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Guard Cleared in Killing at Pelican Bay

Prison: Prosecutor finds that slaying of inmate during race melee was justifiable. Rioters still may face charges, he says.

August 17, 2000|CARL INGRAM | TIMES STAFF WRITER

SACRAMENTO — The district attorney of Del Norte County ruled Wednesday that the fatal shooting of an inmate by a guard during a Pelican Bay prison race riot was justifiable homicide.

Prosecutor Robert J. Drossel said inmate Miguel Sanchez, convicted of first-degree murder in Los Angeles, was shot as he was stabbing a black prisoner with a long, prison-made knife.

Drossel said he will decide soon whether to bring charges against individual rioters, including possible murder charges for the death of Sanchez, 38.

The Feb. 23 riot between Latino and African American prisoners at Pelican Bay, home to some of California's most violent criminals, was among the bloodiest prison eruptions in 30 years. Several dozen prisoners were injured in the half- hour conflict.

It occurred against a backdrop of increasing racial and ethnic hostilities at the maximum-security prison in Del Norte County, near the Oregon border. Prison authorities blamed Latino prisoners for attacking African American inmates in an exercise yard.

During the melee, 100 guards first attempted to restore order by what Drossel called "nonlethal measures." When these failed, guards fired their guns.

Sanchez was shot as he was stabbing an inmate with a knife that was six to eight inches long, Drossel said. The guard "feared for the life of the black inmate. One shot was fired," he said.

After investigating for nearly five months, Drossel said he determined that the officer was "performing duties to suppress a violent riot and save lives."

"Firearm use was reasonable and necessary," the prosecutor said.

The district attorney and the state Department of Corrections would not identify the guard because he was not charged with a crime.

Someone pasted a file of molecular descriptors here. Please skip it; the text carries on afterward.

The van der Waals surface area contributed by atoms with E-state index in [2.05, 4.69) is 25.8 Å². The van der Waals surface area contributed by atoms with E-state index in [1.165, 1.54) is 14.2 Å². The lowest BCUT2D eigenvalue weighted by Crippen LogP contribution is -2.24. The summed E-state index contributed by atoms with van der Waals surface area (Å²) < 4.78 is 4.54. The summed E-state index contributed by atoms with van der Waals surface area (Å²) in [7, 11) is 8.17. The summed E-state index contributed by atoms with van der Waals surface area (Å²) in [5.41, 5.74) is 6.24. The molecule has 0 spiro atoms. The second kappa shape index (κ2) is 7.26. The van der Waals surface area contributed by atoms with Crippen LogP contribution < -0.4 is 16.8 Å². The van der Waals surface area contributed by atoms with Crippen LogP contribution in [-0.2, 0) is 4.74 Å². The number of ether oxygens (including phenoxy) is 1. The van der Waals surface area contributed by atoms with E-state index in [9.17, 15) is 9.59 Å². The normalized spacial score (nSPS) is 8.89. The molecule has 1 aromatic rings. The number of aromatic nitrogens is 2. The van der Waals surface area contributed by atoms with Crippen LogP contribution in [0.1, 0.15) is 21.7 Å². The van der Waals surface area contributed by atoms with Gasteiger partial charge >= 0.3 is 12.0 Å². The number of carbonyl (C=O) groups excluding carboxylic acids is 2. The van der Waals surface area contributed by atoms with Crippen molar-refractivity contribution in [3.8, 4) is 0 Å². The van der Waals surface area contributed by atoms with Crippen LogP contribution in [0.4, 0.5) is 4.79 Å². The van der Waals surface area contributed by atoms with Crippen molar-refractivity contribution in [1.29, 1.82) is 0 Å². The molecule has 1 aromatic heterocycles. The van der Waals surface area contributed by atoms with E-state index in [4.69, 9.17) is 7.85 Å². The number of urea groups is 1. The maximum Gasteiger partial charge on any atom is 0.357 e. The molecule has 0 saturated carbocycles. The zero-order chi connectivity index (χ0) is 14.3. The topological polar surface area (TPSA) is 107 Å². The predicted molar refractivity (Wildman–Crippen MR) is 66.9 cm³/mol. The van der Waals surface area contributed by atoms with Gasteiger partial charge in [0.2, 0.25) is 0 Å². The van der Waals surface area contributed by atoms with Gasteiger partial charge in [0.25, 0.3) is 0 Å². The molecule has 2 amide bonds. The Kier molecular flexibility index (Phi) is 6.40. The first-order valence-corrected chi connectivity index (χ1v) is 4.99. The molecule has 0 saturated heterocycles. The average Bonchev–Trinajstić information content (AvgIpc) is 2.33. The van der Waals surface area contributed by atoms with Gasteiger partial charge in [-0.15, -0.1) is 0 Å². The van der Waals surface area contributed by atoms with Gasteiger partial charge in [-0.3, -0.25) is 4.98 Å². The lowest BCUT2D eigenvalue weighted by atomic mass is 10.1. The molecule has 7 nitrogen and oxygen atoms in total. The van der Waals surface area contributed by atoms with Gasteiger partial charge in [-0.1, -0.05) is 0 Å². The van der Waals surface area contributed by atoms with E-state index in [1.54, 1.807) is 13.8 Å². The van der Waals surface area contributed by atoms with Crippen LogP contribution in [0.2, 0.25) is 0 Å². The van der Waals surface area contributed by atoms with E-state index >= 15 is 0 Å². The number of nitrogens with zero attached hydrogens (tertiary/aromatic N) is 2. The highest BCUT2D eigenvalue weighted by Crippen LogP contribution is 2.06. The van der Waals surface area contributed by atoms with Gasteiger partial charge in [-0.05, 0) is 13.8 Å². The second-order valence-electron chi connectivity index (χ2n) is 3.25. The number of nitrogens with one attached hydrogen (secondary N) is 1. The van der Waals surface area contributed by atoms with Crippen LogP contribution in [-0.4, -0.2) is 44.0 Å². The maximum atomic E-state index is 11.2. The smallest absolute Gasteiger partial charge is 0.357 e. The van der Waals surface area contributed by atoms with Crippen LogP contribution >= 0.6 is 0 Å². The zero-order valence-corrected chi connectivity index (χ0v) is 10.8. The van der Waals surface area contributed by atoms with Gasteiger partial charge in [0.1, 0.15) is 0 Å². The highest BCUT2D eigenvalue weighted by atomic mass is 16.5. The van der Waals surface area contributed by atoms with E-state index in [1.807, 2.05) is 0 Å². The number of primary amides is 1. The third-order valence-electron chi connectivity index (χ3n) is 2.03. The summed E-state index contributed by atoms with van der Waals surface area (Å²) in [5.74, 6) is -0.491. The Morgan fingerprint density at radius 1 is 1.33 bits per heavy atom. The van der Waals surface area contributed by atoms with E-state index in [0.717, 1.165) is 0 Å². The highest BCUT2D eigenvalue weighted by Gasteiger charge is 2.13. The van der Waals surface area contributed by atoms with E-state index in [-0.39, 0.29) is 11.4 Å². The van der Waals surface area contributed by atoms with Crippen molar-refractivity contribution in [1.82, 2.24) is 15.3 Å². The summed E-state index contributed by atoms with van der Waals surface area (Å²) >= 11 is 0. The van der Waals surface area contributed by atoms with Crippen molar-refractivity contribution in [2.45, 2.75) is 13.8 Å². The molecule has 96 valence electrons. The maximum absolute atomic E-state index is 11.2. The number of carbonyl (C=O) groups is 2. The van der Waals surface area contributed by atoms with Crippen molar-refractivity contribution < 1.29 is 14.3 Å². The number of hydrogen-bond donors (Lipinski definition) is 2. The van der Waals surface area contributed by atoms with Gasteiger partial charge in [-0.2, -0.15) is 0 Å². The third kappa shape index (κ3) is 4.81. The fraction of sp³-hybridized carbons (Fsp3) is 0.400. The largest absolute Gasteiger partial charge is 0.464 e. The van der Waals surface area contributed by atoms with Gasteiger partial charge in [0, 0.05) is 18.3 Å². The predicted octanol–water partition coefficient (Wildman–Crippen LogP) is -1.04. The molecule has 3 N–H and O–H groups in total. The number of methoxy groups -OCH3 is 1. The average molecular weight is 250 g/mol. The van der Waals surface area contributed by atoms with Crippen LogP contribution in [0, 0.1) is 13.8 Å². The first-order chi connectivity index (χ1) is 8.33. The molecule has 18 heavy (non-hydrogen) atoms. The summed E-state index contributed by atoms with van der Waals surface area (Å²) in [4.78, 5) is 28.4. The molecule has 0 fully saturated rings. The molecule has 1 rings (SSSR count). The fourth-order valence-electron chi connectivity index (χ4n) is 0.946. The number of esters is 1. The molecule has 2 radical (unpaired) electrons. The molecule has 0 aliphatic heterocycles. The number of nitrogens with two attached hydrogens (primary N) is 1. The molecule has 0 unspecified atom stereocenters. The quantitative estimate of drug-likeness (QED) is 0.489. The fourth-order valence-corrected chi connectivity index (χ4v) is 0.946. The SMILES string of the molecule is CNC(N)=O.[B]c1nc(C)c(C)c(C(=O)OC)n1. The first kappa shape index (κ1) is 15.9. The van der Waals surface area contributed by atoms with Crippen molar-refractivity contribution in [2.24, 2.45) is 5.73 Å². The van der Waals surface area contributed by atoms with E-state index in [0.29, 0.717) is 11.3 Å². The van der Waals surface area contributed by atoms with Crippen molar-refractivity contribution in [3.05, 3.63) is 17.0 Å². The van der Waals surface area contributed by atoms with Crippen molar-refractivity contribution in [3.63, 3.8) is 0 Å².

Drossel said a second officer who fired his gun also was investigated and was not charged because he did not fire the lethal round.

Within the next month or so, Drossel said, he will decide whether there is enough evidence to prosecute inmates for their roles in the riot. He said "any number of crimes" were committed as "numerous Hispanic inmates attacked black inmates with weapons."

In addition, he said, some prisoners may be prosecuted for murder in the death of Sanchez because of their involvement in the riot. "There are some murder theories that may work with those inmates," Drossel said.

After the disturbance, authorities found 89 weapons, including crude knives and spear-like devices. Some had razor blades and nails at the tip, Drossel said.

He said 17 Latino and black inmates suffered gunshot wounds. Twenty-eight black inmates suffered stab, slash or puncture wounds while only three Latino prisoners received the same kind of injuries, he said. Many more inmates received cuts and scrapes that resulted from fists or other weapons.

Department of Corrections officials welcomed the district attorney's decision that cleared the guard.

"We are very pleased," said corrections spokesman Bob Martinez. He said officials are helping Drossel investigate inmate involvement in the riot, adding that "there is a lot of evidence there that justifies moving to file charges."

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